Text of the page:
Suitcase open for brass band tribute

The Suitcase Ensemble's new show Look At Us Now will be performed in Sheffield at the Lantern Theatre 1st October, 2011
The Suitcase Ensemble's new show Look At Us Now will be performed in Sheffield at the Lantern Theatre 1st October, 2011

LIVERPOOL theatre collective The Suitcase Ensemble are bringing their tribute to brass band music to Sheffield this weekend, with a show combining live music, theatre, comedy and dance.

At the Lantern Theatre on Saturday, Look At Us Now trumpets the unsung history of the once famous but now defunct Edge Hill British Rail brass band. Suitcase are artists in residence at Metal @ Edge Hill Station where the championship section brass band used to be based.

None of the ensemble actually plays a brass instrument themselves but get the message across with a blend of folk, punk, theatre, dance and comedy , quirky theatricality, and absurd humour,

Look at Us Now is an original piece of devised theatre that not only explores brass bands but the whole history of industry and working class music, along with the notion of childhood music lessons and thwarted ambition.

Performing in the show is dance artist Lauren Taylor, who is originally from Sheffield and naturally thrilled to be performing in her home city.

“I have to admit I wasn’t familiar with the Lantern and it was my sister (ceramic artist Emilie Taylor) who mentioned it,” she says.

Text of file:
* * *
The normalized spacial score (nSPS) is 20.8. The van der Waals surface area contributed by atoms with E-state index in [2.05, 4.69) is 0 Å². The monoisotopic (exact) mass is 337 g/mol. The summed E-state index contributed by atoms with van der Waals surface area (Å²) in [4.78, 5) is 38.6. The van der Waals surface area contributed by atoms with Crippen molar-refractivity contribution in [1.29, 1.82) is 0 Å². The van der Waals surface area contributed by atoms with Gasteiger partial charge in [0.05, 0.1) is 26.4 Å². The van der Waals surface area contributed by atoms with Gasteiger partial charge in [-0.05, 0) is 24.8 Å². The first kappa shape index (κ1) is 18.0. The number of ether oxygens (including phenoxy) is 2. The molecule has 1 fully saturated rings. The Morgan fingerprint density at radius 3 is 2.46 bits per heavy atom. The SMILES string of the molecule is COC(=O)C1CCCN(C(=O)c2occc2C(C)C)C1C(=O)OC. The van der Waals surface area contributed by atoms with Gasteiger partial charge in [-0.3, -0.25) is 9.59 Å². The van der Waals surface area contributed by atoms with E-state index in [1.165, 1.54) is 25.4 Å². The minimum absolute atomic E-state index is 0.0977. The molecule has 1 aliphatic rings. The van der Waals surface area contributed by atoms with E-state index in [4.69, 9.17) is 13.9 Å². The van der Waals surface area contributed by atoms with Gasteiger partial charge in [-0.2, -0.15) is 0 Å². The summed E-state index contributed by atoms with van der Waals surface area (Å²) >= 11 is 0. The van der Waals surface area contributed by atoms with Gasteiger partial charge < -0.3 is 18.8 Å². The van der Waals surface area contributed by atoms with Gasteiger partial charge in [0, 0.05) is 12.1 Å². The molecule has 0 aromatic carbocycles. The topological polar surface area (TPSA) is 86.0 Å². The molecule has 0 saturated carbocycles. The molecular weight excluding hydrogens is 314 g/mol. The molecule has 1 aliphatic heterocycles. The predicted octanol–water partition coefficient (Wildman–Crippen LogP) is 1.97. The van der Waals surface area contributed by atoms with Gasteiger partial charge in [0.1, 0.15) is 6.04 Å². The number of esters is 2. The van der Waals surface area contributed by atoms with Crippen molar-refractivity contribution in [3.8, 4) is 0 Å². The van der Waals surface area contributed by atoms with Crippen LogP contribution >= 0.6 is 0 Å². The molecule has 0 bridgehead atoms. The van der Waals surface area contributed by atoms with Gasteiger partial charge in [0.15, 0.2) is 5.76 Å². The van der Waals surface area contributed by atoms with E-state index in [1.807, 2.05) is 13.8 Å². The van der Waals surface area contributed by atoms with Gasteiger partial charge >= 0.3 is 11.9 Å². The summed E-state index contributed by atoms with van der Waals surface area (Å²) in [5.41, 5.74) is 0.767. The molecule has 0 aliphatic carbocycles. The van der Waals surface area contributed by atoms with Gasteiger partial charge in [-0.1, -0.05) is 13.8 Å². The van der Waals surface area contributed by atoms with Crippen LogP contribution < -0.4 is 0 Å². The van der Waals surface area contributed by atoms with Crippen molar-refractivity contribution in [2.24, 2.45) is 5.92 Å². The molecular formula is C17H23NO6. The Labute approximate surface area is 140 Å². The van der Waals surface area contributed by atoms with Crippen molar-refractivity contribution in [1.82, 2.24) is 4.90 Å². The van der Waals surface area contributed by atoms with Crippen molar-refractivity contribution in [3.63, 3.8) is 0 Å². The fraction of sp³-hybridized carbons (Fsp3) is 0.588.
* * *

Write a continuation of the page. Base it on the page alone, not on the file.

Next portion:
“We perform in a wonderfully unique miniature theatre at Edge Hill railway station and the Lantern Theatre is perfect because we are used to intimate, quirky venues with a sense of history and nostalgia.”

And how significant were brass bands to her? “I always remember the Salvation Army coming round at Christmas and my dad bringing out his jar of pennies and we would go out and put money in the hat. It’s a strong memory and we all have our own connections. That’s how the show got made.

“When British Rail ended, the band went into decline and eventually folded. Some of the members still play for the Formby Brass Band and we went over to talk to them about their memories. Edge Hill was a significant band. They were one of the first to have women in it.”

Like most children Lauren, who grew up in Crosspool, attempted to learn an instrument with little success, and dance was always her thing.

She honed her skills at the June Gill School of Dancing, Tapton School and Sheffield College before going off to train at Trinity Laban Conservatoire of Music and Dance in London. She then combined performing and teaching (including a year as a ballet instructor in South Africa) before deciding to explore contemporary and dance theatre. That is how she fetched up in Liverpool to do a Masters at the Liverpool Institute For Performing Arts (founded by Paul McCartney).

Through that she became one of the five core members of the Suitcase Ensemble who create original, unconventional performances that emerge from a collaboration of different artforms and reflect the social and political concerns of their performers and the communities they work in.

The cornerstone of their work is the monthly EDGY Cabaret where people come and try out new ideas. “We perform in the converted waiting room of the station and it’s a very atmospheric place, hearing the trains go past.”

Look At Us Now is at the Lantern Theatre, Kenwood Park Road, Nether Edge, on Saturday and tours until November 5.